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May 2017 – The growing cost of managing psychological injury claims

While claims for psychological injury account for just a small number of all claims received by Coal Mines Insurance (CMI), industry data shows that the average cost of workers compensation claims for mental illness are more than twice that for other injury claims. This trend is a reflection of that seen more generally in Australian workers compensation schemes, as reported in a recent article in the Sydney Morning Herald.

What is a psychological injury?

Psychological injury claims usually relate to where a worker during the course of their employment has experienced:

  • a traumatic event
  • ongoing, interpersonal conflict
  • bullying and/or harassment
  • other workplace stressors (e.g. heavy workloads,
    unrealistic deadlines, poor communication, job security and other uncertainty).

Latest data from CMI shows that work pressure and other mental stress factors account for around 28 per cent of psychological injury claims, second only to work-related harassment and/or workplace bullying, which accounts for 48 per cent.

In legal terms psychological injury is defined as a personal psychological or psychiatric disorder arising out of, or in the course of, employment that is:

  • a diagnosable condition
  • not a mere emotional response
  • not frustration or emotional upset
  • where their nervous system was so
    affected that a physiological effect was induced
  • any aggravation, acceleration, exacerbation or deterioration of a
    pre-existing psychiatric condition.

Under the law, no compensation is payable unless the employment was a substantial cause of the injury; AND the psychological injury must not be wholly or predominantly caused by reasonable action taken by or on behalf of the employer with respect to transfer, demotion, promotion, performance appraisal, discipline, retrenchment, dismissal or the provision of employment benefits.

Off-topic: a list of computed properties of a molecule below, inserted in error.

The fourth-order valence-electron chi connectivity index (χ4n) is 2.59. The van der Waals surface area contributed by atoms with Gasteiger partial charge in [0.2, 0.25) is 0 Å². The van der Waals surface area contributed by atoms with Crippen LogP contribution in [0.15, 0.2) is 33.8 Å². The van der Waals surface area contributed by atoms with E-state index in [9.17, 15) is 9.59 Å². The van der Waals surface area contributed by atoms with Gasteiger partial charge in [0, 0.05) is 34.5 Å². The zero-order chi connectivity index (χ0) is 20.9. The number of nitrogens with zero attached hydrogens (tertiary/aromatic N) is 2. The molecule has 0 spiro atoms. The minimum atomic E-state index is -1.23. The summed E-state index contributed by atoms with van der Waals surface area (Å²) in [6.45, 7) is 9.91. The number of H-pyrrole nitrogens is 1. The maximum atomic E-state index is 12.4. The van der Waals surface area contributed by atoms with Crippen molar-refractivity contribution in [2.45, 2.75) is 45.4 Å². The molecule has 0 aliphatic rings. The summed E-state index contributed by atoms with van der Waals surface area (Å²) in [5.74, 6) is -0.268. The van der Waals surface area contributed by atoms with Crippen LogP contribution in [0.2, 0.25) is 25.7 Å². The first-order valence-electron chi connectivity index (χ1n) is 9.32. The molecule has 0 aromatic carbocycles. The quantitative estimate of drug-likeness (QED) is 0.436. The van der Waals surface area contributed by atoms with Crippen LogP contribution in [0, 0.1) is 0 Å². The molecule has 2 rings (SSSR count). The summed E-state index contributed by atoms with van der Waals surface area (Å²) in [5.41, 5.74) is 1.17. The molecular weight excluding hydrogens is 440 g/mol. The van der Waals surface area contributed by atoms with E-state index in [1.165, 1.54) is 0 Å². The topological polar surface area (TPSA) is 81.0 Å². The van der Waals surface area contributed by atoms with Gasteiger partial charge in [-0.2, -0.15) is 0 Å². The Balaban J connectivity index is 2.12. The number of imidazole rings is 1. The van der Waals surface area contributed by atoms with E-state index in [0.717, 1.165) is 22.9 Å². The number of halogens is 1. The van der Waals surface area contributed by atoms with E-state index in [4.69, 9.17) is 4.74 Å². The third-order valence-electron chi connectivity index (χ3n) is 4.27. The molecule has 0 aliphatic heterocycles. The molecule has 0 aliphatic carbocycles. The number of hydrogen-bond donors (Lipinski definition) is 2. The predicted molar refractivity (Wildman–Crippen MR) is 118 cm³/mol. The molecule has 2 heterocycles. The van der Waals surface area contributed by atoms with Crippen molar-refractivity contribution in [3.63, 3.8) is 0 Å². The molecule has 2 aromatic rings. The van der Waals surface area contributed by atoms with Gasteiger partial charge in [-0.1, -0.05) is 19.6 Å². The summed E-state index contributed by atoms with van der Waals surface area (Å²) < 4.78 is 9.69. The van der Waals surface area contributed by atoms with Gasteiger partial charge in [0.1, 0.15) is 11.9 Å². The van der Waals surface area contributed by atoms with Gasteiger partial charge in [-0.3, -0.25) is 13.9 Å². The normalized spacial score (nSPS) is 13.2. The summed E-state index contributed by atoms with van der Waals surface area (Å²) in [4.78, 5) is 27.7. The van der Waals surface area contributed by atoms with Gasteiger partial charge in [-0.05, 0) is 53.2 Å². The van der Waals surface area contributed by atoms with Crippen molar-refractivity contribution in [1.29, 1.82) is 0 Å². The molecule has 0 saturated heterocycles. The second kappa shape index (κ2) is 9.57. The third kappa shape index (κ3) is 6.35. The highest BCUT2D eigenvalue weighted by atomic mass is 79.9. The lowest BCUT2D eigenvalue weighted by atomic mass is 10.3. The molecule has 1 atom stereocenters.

What can we do to protect against psychological injury?

Everyone has a legal right to a safe, healthy workplace – and that includes mental health.

‘There are many things that employers can do to manage risks to help prevent psychological injuries and to assist workers where they occur’ explained Coal Services Managing Director/CEO Lucy Flemming.

‘For example, raising awareness of mental health; developing clear policies and procedures about expected behaviours and taking prompt, appropriate action when issues are raised. A supportive culture and strong leadership are essential elements underpinning these.’

For information or support, please contact:

  • Beyond Blue has resources to assist employers in managing mental health in the workplace.
  • Mates in Mining runs programs for workers to raise awareness of mental health issues.